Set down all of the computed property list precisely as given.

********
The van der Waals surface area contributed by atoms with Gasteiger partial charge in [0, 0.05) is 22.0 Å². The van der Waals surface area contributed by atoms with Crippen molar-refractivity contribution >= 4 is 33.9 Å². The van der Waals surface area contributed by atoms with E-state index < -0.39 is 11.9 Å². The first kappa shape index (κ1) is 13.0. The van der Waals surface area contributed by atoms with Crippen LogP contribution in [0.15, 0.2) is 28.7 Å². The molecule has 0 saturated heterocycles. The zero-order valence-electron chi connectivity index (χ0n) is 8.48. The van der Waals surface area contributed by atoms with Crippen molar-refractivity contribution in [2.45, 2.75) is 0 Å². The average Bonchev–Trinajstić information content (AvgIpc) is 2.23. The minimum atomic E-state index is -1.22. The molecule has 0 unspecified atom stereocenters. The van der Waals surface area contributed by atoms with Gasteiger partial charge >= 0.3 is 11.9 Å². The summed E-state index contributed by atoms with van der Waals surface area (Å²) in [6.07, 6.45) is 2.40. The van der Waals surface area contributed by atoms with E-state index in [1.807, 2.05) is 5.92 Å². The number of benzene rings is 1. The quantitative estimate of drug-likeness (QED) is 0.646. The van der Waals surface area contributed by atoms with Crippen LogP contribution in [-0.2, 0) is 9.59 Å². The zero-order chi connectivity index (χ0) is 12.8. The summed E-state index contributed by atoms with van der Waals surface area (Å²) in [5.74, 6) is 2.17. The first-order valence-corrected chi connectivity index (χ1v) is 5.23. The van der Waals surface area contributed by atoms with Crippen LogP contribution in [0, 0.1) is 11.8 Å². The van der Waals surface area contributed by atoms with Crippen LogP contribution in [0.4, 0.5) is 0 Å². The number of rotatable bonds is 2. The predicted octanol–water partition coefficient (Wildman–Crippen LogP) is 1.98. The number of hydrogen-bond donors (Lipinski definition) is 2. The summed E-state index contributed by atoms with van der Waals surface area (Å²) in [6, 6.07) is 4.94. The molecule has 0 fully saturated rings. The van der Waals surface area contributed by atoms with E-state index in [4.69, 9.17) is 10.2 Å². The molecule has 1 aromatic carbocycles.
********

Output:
The van der Waals surface area contributed by atoms with Gasteiger partial charge in [0, 0.05) is 22.0 Å². The van der Waals surface area contributed by atoms with Crippen molar-refractivity contribution >= 4 is 33.9 Å². The van der Waals surface area contributed by atoms with E-state index < -0.39 is 11.9 Å². The first kappa shape index (κ1) is 13.0. The van der Waals surface area contributed by atoms with Crippen LogP contribution in [0.15, 0.2) is 28.7 Å². The molecule has 0 saturated heterocycles. The zero-order valence-electron chi connectivity index (χ0n) is 8.48. The van der Waals surface area contributed by atoms with Crippen molar-refractivity contribution in [2.45, 2.75) is 0 Å². The average Bonchev–Trinajstić information content (AvgIpc) is 2.23. The minimum atomic E-state index is -1.22. The molecule has 0 unspecified atom stereocenters. The van der Waals surface area contributed by atoms with Gasteiger partial charge >= 0.3 is 11.9 Å². The summed E-state index contributed by atoms with van der Waals surface area (Å²) in [6.07, 6.45) is 2.40. The van der Waals surface area contributed by atoms with E-state index in [1.807, 2.05) is 5.92 Å². The number of benzene rings is 1. The quantitative estimate of drug-likeness (QED) is 0.646. The van der Waals surface area contributed by atoms with Crippen LogP contribution in [-0.2, 0) is 9.59 Å². The zero-order chi connectivity index (χ0) is 12.8. The summed E-state index contributed by atoms with van der Waals surface area (Å²) in [5.74, 6) is 2.17. The first-order valence-corrected chi connectivity index (χ1v) is 5.23. The van der Waals surface area contributed by atoms with Crippen LogP contribution in [0, 0.1) is 11.8 Å². The van der Waals surface area contributed by atoms with Crippen LogP contribution in [0.4, 0.5) is 0 Å². The number of rotatable bonds is 2. The predicted octanol–water partition coefficient (Wildman–Crippen LogP) is 1.98. The number of hydrogen-bond donors (Lipinski definition) is 2. The summed E-state index contributed by atoms with van der Waals surface area (Å²) in [6, 6.07) is 4.94. The molecule has 0 fully saturated rings. The van der Waals surface area contributed by atoms with E-state index in [4.69, 9.17) is 10.2 Å². The molecule has 1 aromatic carbocycles.